originally written 3/30/10
Okay, now I see why it’s called Love and Rockets. There are actual rockets! Jaime Hernandez’s saga of the punkettes Maggie and Hopey started out with a decidedly surrealist/science fiction bent, and I have to say I prefer the later episodes as they are somewhat more grounded in reality (and the drawing style improves and gains confidence).
This volume sees Maggie becoming the mechanic assistant to Rand Race and traveling across the world with his entourage, a fact which doesn’t seem to faze her much despite the fact the world at large is full of hovercrafts, dinosaurs, failed coups, bombings, and stuff that just doesn’t happen in Hoppers! She’s head-over-heels with Race, but they never quite hit it off right.
The Hernandez Brothers are not afraid of nudity, something that should be clear to all readers of Love and Rockets right away. I don’t think I would charge them with sexism as even though Hopey, Maggie, and Penny Century spend a lot of the comics in various states of undress, they are for the most part drawn realistically (unlike DC or Marvel women, that’s for sure!) and usually have good reasons for being unclothed—for example, Maggie and Hopey sleep in the same bed. Perhaps they overdo it a bit, but I think I can honestly say as an artist it can be more fun to draw bodies than clothes all the time!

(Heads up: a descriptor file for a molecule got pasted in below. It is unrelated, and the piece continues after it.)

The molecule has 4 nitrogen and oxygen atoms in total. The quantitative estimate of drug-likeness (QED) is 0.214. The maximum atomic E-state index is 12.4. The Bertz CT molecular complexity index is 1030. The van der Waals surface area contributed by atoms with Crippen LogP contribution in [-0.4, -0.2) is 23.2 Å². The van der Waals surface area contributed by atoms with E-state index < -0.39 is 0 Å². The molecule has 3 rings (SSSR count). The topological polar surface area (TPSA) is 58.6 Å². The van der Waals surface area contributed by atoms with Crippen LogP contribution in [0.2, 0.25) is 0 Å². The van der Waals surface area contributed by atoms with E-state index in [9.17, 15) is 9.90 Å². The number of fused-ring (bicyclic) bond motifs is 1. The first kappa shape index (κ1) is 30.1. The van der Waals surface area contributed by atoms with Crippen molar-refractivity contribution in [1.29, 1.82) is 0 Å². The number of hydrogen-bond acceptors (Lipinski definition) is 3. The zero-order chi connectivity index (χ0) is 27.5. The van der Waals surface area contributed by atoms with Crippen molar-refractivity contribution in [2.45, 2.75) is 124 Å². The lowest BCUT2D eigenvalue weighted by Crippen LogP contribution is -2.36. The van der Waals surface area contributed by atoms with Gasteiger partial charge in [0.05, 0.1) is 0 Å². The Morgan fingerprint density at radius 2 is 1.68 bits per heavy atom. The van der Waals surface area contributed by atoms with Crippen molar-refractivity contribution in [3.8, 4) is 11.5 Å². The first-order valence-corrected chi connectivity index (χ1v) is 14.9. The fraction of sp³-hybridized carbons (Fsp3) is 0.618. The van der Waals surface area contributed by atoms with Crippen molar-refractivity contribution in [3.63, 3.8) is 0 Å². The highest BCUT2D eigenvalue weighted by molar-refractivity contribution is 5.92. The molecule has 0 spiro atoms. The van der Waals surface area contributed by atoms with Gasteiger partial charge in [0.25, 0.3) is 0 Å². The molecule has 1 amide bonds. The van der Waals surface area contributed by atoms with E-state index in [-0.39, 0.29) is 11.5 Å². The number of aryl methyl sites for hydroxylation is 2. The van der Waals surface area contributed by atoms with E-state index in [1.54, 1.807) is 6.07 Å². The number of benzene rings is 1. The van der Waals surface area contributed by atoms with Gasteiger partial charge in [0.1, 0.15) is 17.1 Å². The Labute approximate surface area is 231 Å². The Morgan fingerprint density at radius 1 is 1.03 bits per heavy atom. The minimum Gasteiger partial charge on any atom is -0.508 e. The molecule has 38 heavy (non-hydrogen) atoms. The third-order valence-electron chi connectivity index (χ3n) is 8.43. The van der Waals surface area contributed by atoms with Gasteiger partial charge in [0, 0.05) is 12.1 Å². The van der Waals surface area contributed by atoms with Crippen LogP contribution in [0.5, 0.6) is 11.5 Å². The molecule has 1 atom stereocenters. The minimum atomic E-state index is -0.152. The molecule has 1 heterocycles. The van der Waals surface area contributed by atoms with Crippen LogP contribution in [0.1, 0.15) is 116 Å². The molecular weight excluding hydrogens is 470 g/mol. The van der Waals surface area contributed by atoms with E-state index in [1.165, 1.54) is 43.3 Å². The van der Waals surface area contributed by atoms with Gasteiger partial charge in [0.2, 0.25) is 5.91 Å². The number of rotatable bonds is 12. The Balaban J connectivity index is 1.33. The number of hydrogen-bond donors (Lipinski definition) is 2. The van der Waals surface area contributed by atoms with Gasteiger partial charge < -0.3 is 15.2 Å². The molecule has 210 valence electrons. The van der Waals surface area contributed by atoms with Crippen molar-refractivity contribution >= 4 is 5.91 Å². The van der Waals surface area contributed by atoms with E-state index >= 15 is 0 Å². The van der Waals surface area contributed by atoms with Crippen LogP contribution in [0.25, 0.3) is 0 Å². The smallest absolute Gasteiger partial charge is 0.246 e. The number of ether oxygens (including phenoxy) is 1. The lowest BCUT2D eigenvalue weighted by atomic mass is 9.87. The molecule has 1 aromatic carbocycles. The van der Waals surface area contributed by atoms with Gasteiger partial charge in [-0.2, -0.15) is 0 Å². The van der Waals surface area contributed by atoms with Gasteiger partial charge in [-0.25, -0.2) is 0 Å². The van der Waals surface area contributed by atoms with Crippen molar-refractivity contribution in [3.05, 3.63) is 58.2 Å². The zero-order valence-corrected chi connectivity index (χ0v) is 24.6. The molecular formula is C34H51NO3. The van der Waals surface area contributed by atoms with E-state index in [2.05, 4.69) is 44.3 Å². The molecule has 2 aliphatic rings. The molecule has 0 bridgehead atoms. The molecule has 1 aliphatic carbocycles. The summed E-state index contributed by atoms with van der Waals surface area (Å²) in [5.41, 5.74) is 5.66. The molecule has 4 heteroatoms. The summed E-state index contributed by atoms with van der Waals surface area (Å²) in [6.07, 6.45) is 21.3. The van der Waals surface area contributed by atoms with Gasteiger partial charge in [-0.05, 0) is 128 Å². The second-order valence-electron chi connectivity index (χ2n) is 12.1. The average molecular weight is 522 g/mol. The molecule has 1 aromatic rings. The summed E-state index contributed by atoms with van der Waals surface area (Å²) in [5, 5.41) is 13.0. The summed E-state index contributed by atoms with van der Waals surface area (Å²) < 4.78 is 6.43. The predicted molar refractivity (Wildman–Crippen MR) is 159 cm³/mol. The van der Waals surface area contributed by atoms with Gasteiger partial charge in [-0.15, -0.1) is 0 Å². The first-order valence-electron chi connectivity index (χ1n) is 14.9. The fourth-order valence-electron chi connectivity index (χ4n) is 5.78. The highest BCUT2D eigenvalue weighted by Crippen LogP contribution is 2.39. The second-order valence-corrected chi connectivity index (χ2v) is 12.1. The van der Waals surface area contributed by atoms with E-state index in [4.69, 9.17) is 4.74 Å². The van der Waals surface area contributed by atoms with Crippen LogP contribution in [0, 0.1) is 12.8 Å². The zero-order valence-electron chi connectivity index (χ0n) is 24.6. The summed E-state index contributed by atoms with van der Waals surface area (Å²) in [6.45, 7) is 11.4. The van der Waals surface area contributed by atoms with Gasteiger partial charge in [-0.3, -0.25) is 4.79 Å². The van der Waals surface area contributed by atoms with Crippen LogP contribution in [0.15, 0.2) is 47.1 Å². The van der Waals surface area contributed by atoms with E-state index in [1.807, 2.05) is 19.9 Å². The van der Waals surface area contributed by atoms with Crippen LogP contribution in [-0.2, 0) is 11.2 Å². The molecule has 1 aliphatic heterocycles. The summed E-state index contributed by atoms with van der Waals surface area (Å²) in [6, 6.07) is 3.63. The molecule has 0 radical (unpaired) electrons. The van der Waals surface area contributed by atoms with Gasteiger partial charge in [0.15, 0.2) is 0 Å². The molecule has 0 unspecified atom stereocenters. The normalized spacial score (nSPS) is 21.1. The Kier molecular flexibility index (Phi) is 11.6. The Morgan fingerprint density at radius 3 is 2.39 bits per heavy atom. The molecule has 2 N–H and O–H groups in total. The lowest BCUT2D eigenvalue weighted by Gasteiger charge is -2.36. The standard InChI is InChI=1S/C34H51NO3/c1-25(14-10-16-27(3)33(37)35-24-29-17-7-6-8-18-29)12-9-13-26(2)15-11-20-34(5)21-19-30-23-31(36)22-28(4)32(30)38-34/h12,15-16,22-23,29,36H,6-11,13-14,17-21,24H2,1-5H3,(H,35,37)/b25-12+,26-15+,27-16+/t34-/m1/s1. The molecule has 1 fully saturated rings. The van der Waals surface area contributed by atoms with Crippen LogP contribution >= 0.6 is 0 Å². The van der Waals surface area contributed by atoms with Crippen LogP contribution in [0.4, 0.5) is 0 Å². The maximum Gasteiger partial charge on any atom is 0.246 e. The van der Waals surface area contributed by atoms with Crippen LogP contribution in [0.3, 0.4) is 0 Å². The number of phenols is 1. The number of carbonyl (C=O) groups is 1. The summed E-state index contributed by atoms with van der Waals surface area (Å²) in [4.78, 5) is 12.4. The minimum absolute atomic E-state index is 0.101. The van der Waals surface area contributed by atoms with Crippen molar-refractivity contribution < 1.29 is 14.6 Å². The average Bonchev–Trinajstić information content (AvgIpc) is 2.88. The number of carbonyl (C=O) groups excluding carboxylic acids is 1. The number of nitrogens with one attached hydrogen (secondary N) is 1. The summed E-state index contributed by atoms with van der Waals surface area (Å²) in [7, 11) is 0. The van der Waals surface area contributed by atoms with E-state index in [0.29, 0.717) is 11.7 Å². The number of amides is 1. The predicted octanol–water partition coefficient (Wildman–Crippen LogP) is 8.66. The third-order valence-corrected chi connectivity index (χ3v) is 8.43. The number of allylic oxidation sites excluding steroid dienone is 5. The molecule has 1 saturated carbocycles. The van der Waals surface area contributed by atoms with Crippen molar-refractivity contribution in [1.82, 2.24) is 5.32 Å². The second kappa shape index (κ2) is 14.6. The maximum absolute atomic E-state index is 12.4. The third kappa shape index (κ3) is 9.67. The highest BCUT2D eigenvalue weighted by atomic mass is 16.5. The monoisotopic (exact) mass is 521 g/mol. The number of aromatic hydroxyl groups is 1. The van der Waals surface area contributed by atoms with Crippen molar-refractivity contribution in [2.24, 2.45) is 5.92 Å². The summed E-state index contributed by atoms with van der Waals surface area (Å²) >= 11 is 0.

The early years of Las Locas are clever and punny and quite meta-fictional; they refer to themselves as being in a comic and also to their artist/writer! One of my favorite pieces is “Locos,” which is told from Speedy Ortiz’s perspective: Maggie, Izzy, and Speedy’s relationship with them. It’s interesting that, as fun as Hernandez’s forays into the fantastic are, I prefer the more grounded stories.